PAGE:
Summer is baseball season, and baseball season means local musicians and celebrities crooning out "The Star-Spangled Banner" at every game, just down the street from Clementines at the Mariners' homebase, Safeco Field. If you time it right, you can hear the song from the store - but it's so easy to forget that the American anthem was written in 1814, about 37 years after the 13-star version was officially adopted as the banner of our country.
And that 13-star version wasn't even the first flag to come from the struggle for independence between America and Britain. In 1776, the "Continental Colors," pictured below, featured a similar flag to one we use now, but with a blaring inconsistency - the Union Jack in the corner.
As the years passed, and Americans separated themselves from British rule, the flag progressed as well, eventually adopting a version of the stars-and-stripes we know so well today. Scholars say the designer of 1777 flag and signer of the Declaration of Independence, Francis Hopkinson, was a naval flag designer who created the first flag while he was the Chairman of the Continental Navy Board's Middle Department, sometime between 1776 and 1777.
"But wait," you might say, "what about Betsy Ross?"
Betsy Ross was a seamstress, who, in 1776, received a visit from General George Washington himself. When asked to sew the American Flag, Betsy Ross convinced George Washington to change his design from a five-pointed star to a six-pointed one, because it would be easier and speedier to cut the latter. It's a story we all learned in elementary school, however - there is no evidence this interaction ever happened. In fact, the story didn't appear in writing until nearly a hundred years after the fact, when her grandson William J. Canby claimed his grandmother "made with her hands" the first flag of the United States.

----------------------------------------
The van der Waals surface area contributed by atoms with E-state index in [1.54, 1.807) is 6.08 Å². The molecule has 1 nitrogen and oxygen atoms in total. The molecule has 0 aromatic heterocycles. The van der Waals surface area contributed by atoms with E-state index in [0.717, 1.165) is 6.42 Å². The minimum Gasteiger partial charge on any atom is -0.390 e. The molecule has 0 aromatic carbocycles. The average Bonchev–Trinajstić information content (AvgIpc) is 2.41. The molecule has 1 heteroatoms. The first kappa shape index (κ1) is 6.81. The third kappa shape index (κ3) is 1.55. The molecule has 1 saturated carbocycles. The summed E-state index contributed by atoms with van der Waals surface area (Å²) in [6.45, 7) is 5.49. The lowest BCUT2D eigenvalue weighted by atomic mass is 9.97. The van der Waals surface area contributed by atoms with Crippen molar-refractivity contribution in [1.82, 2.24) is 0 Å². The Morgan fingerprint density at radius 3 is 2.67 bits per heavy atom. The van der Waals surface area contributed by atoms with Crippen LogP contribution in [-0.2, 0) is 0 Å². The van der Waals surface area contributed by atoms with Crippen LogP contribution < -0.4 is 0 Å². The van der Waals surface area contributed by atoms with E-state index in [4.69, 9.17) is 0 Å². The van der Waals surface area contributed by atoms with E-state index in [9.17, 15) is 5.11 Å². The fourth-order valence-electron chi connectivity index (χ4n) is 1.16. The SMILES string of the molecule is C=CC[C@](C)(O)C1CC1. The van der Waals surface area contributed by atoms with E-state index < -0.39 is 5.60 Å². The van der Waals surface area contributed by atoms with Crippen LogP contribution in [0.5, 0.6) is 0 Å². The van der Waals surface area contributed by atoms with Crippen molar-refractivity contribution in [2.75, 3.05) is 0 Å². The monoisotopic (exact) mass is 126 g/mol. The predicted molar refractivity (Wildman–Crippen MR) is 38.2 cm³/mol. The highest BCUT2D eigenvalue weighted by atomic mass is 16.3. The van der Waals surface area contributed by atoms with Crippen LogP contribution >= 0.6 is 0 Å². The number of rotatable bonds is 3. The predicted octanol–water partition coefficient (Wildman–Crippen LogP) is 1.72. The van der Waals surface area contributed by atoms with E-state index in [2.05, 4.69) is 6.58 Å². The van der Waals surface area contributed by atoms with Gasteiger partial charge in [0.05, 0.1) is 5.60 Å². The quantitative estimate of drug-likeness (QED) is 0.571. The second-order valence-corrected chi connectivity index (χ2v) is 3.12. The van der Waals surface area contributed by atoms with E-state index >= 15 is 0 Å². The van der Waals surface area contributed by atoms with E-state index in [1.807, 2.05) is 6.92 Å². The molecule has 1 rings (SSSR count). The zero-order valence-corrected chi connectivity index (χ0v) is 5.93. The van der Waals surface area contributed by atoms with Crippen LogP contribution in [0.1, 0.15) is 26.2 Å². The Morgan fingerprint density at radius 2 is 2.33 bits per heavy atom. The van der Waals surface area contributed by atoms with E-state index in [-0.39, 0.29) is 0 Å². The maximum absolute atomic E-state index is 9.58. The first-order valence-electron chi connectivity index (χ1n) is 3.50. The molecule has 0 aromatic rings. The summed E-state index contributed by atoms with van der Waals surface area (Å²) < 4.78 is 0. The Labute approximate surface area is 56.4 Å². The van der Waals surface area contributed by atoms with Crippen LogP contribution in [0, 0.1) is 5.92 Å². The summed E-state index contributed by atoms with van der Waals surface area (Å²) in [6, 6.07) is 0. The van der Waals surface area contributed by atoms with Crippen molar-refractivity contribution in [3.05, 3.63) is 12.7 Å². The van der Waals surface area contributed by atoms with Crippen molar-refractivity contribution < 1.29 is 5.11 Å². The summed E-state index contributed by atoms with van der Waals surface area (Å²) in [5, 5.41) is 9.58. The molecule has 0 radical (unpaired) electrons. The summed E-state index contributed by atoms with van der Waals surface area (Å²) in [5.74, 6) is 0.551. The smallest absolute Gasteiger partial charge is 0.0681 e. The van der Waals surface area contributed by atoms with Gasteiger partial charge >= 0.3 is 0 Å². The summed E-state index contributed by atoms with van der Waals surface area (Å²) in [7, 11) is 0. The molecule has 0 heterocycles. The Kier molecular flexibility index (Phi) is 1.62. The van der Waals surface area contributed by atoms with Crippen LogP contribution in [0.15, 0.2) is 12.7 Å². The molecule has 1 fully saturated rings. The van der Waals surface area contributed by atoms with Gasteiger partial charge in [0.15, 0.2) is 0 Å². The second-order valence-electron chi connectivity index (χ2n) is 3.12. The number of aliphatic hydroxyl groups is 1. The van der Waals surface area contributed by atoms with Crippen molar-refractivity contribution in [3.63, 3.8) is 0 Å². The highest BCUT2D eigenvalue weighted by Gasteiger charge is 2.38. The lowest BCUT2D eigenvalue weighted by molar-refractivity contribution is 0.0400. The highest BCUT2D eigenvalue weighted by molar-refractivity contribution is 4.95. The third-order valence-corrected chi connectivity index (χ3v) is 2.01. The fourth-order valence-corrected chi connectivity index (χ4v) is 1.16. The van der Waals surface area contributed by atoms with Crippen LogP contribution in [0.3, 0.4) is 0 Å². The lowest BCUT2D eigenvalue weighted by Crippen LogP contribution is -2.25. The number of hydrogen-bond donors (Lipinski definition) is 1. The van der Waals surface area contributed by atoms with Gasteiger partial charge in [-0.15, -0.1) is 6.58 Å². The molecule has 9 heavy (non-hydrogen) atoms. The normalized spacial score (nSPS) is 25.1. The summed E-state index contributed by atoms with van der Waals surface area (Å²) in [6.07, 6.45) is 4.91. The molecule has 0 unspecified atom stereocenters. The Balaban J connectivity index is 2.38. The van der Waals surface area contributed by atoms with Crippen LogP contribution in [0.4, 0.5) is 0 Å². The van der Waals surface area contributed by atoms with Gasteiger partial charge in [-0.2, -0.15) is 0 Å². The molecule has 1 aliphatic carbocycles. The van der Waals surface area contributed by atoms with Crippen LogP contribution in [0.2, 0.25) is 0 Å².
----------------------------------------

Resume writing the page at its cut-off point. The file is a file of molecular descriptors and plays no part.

Betsy Ross's story may have just been in a legend in the illustrious history of the American Flag. Other seamstresses, however, are historically documented - like Rebecca Young, who made "Continental Standards" as early as 1781, and is on record as the maker of the Grand Union Flag of 1775-1776.
When we sing "The Star-Spangled Banner," it's really Mary Young Pickersgill we have to thank. The daughter of aforementioned Rebecca Young, Mary learned the flag-making craft from her mother. In 1813, Mary was commissioned by Major George Armistead to make a flag so large, the "British will have no trouble seeing it from a distance." Mary, along with a team of at least six other women, completed the job in six weeks, and a year later, the flag was flown over Fort McHenry during the Battle of Baltimore, where Francis Scott Key saw it and was inspired to write the now-famous tune.
While Betsy Ross's contribution to American folklore might be just a myth, the history of these flag-making women is a bolstering one, nonetheless. Once again we are reminded of the fastidiousness and hard work of American women, and have them to thank for their contributions to the quintessential American icon.
Wanna incorporate a little star-spangled style into your wardrobe this Fourth of July? Check out these picks: